GNU/Linux inherits a tradition of small programs that do one thing very well. A modern example of this tradition is Alexandria, a dedicated book cataloger for GNOME. Although a few workarounds would make it almost as useful as KDE's Tellico for other collections, especially music, Alexandria's focus remains squarely on books and their organization by library, status, and ratings. Perhaps its closest analogy is the online LibraryThing, although Alexandria actually predates LibraryThing and is designed for private, desktop use.
Many people want to customize their login screens. Where I work we customize the Novell Login screens and put a default Legal Notice for all the users. It would be nice to customize the login and shutdown screens for UBUNTU to display custom graphics. Here are the instructions on how to customize the GNOME login screen to display legal notices before users can.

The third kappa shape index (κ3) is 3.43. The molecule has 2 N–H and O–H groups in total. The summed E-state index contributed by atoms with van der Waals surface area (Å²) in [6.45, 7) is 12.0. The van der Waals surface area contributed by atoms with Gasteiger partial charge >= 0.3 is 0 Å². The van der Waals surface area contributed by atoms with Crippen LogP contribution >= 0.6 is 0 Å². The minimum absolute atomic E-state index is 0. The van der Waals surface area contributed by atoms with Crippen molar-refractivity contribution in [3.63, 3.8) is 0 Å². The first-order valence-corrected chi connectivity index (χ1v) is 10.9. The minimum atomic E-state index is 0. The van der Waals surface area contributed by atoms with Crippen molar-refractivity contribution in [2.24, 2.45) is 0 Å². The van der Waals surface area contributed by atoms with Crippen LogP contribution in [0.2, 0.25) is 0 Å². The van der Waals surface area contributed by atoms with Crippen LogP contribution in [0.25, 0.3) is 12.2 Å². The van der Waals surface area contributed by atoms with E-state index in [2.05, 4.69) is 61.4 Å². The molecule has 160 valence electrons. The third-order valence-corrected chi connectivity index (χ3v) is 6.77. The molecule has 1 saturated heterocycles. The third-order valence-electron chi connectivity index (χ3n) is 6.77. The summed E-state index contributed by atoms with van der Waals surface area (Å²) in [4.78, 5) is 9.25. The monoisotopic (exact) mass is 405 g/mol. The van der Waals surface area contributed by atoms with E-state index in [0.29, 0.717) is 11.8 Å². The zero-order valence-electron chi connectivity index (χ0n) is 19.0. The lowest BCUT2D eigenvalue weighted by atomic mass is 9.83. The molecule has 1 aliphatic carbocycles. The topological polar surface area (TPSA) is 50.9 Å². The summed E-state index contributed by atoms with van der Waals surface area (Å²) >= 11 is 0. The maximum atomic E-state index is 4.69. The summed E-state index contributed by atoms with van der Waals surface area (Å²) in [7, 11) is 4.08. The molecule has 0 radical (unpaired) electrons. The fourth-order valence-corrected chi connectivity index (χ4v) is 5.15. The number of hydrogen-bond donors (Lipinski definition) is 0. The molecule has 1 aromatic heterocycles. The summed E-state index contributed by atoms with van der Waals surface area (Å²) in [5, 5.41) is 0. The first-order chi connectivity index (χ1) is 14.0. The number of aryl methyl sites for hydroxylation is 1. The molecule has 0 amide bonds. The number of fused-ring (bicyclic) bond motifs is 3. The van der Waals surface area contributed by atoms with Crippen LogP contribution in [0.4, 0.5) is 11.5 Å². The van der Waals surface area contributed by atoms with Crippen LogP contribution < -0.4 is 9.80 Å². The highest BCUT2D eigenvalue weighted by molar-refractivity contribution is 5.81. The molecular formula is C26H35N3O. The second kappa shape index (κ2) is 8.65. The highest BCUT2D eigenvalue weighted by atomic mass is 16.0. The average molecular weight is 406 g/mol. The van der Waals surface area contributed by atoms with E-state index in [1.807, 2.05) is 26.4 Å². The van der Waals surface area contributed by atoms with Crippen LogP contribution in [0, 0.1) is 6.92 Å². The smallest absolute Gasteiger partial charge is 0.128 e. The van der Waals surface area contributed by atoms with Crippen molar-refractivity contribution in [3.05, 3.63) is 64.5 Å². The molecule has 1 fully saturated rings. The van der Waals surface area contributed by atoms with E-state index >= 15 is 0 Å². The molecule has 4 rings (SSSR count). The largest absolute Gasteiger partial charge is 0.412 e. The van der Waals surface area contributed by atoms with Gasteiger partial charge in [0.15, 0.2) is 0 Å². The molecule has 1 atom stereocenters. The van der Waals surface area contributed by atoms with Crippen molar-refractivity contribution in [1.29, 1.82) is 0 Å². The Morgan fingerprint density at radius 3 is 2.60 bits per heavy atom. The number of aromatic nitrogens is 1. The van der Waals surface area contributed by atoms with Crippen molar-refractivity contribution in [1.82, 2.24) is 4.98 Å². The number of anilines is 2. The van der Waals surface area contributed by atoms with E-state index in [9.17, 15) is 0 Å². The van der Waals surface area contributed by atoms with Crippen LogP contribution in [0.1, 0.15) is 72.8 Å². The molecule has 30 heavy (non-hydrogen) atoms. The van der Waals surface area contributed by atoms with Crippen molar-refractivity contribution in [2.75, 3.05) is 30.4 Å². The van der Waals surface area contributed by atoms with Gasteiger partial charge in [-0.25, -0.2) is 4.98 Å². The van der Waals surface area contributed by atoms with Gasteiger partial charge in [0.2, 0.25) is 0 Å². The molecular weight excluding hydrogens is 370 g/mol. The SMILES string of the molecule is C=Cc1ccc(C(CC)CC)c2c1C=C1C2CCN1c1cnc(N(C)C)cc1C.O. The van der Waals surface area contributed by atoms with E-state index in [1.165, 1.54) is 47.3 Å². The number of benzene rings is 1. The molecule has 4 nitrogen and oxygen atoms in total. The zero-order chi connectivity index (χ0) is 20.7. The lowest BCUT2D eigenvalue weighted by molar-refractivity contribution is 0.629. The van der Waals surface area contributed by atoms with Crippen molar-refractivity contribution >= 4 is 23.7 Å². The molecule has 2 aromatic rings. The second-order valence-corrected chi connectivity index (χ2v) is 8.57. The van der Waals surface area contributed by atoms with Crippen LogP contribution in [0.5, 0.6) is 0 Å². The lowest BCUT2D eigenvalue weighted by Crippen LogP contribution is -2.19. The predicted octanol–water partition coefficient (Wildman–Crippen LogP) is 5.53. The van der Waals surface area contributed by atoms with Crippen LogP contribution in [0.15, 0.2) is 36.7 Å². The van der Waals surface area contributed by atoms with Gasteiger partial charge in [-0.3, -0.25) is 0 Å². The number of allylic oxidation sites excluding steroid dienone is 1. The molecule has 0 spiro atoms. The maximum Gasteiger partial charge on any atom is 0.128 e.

If you are like me, you have a ton of passwords you have to remember. I have different login names and passwords for bank accounts, forums, blogs, email, and other stuff. How do you deal with it all? How can a person possibly remember them all, especially the ones that only get used once every month or two, or just a couple of times in a year?
The earth is orbited by many satellites, and every year, many more are sent up into space. Considering the amount of satellites, there is an enormous risk that one of those artificials moons suddenly decides to take a stroll and crashes into your home. I think you’ll agree with me that this would be disastrous - all your precious data would be lost! Your holiday pictures, important documents for school/work and your music collection - all gone!